SSRS fees are per-vehicle fees levied on every interstate vehicle of an interstate regulated for-hire motor carrier. UCRA fees, on the other hand, will be levied on motor carriers on the basis of the total number of commercial motor vehicles they operate rather than on a per-vehicle basis. This represents a very significant change from SSRS. The fees paid by a carrier under SSRS have depended on the extent of the carrier’s interstate operations and on the degree of reciprocity it enjoyed by virtue of its base state. In general, the more SSRS states the vehicles of a regulated carrier traveled in, the more it paid under SSRS. If the carrier did not have interstate operations in any SSRS states, it paid no SSRS fees.
What vehicles are considered commercial motor vehicles for purposes of the UCRA fees?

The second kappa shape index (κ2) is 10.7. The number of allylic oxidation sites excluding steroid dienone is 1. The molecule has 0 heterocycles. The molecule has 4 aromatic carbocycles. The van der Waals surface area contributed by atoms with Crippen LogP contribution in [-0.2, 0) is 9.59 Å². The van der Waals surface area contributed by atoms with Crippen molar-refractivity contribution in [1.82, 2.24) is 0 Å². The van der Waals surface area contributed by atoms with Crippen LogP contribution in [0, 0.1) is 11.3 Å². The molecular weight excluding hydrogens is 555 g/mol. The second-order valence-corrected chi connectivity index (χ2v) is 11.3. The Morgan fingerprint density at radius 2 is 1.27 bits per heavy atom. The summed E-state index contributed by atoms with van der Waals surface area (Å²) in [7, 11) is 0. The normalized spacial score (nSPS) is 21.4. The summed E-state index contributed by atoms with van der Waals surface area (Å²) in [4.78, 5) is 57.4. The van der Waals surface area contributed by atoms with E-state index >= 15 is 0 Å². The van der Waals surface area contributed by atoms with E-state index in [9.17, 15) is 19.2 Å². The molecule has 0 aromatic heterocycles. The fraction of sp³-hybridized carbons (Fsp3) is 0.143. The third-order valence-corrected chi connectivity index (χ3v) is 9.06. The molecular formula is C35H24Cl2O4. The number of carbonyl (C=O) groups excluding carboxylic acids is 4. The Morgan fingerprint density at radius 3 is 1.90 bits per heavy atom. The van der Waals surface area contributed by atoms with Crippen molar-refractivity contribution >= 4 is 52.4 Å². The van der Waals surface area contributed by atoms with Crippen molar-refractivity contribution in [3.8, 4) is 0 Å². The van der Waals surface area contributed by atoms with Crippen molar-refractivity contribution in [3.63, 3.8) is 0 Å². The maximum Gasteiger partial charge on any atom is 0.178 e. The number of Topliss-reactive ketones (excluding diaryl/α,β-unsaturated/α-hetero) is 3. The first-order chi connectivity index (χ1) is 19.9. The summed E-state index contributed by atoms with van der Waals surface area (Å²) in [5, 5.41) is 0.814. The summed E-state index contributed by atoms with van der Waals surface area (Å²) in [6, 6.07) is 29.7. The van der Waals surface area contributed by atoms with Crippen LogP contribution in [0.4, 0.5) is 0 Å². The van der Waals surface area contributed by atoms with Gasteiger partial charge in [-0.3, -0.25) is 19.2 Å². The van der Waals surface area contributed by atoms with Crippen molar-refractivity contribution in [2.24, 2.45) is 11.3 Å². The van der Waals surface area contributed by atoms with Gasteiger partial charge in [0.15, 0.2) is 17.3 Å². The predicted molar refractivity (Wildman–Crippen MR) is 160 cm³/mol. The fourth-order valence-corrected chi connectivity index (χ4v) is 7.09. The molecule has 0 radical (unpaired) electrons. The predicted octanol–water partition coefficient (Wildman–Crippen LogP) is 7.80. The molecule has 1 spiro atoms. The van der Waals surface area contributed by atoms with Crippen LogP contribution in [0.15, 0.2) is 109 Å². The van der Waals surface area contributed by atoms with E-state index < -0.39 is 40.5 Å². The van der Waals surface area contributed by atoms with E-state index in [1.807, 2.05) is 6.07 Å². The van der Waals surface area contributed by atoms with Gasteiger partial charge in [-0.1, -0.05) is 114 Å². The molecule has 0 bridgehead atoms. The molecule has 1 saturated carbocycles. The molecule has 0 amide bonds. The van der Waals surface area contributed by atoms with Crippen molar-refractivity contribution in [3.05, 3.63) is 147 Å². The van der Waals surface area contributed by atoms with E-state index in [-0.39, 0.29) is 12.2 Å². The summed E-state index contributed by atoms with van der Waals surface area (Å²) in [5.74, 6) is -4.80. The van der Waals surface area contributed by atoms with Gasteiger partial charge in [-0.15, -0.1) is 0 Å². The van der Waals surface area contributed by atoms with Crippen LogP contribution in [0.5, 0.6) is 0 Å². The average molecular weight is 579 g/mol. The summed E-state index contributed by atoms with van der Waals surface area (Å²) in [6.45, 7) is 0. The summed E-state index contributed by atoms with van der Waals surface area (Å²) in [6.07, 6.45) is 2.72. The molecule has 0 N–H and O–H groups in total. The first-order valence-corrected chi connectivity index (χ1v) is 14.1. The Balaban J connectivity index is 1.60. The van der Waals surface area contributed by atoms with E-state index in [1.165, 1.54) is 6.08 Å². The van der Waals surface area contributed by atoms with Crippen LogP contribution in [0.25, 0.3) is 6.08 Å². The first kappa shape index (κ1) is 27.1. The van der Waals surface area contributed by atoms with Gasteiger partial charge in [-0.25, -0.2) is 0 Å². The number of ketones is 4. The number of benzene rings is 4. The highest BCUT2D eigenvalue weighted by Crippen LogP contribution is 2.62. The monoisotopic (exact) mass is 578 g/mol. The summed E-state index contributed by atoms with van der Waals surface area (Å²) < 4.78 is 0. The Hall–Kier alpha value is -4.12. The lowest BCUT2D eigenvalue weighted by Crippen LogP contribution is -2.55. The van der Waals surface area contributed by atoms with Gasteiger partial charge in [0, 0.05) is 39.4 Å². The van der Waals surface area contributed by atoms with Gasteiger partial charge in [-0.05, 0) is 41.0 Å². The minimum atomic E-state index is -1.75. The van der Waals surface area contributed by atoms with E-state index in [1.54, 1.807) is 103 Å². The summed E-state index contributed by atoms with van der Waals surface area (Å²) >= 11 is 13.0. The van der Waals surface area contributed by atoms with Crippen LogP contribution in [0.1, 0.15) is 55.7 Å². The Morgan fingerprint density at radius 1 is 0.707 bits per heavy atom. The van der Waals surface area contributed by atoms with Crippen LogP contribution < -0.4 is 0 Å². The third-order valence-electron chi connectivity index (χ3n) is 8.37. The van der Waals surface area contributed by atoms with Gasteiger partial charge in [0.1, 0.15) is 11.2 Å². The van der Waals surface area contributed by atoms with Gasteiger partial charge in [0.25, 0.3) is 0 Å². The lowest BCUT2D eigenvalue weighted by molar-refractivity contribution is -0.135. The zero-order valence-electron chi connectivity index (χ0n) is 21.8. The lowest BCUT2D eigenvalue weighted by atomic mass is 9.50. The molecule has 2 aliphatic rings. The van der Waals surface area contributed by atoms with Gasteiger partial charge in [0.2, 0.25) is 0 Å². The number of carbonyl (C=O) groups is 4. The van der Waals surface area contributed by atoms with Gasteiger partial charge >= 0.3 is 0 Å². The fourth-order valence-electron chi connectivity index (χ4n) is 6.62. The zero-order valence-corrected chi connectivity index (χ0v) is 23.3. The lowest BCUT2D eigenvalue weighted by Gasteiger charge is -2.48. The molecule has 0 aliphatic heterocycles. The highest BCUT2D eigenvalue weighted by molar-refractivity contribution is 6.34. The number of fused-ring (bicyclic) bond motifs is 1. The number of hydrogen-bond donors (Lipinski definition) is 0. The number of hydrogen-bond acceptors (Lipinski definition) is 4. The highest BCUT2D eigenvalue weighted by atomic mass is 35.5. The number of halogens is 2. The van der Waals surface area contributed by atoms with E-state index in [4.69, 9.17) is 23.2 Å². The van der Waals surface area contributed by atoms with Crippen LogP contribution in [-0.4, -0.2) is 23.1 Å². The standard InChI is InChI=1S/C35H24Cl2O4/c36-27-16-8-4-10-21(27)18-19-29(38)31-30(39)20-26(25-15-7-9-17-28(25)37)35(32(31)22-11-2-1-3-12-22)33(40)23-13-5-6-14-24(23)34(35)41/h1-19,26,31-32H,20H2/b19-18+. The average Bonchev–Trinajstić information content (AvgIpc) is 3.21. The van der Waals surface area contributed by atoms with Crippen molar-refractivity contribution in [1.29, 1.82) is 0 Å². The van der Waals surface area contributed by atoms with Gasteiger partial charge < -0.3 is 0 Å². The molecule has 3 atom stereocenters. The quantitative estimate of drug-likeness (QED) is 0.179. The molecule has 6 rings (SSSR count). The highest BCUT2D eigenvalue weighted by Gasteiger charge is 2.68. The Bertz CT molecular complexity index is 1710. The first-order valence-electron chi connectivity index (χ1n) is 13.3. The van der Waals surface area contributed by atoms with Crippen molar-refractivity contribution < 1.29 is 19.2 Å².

The number of commercial motor vehicles for purposes of determining a carrier’s UCRA fees is the number of commercial motor vehicles the carrier reported in the most recent Form MCS-150 it filed with FMCSA or the total number of commercial motor vehicles it owned or operated under long-term lease for the twelve-months ending on June 30 of the year ending immediately before the beginning of the UCRA registration year for which the fees are being determined. A commercial motor vehicle is one that is operated in commerce and has a gross vehicle weight or gross vehicle weight rating of at least 10,001 pounds or, in the case of a passenger vehicle, is one built to carry more than 10 persons, including the driver. It also includes a vehicle that transports hazardous materials in a quantity that requires placarding. It does not include, for this purpose, a vehicle that operates wholly intrastate.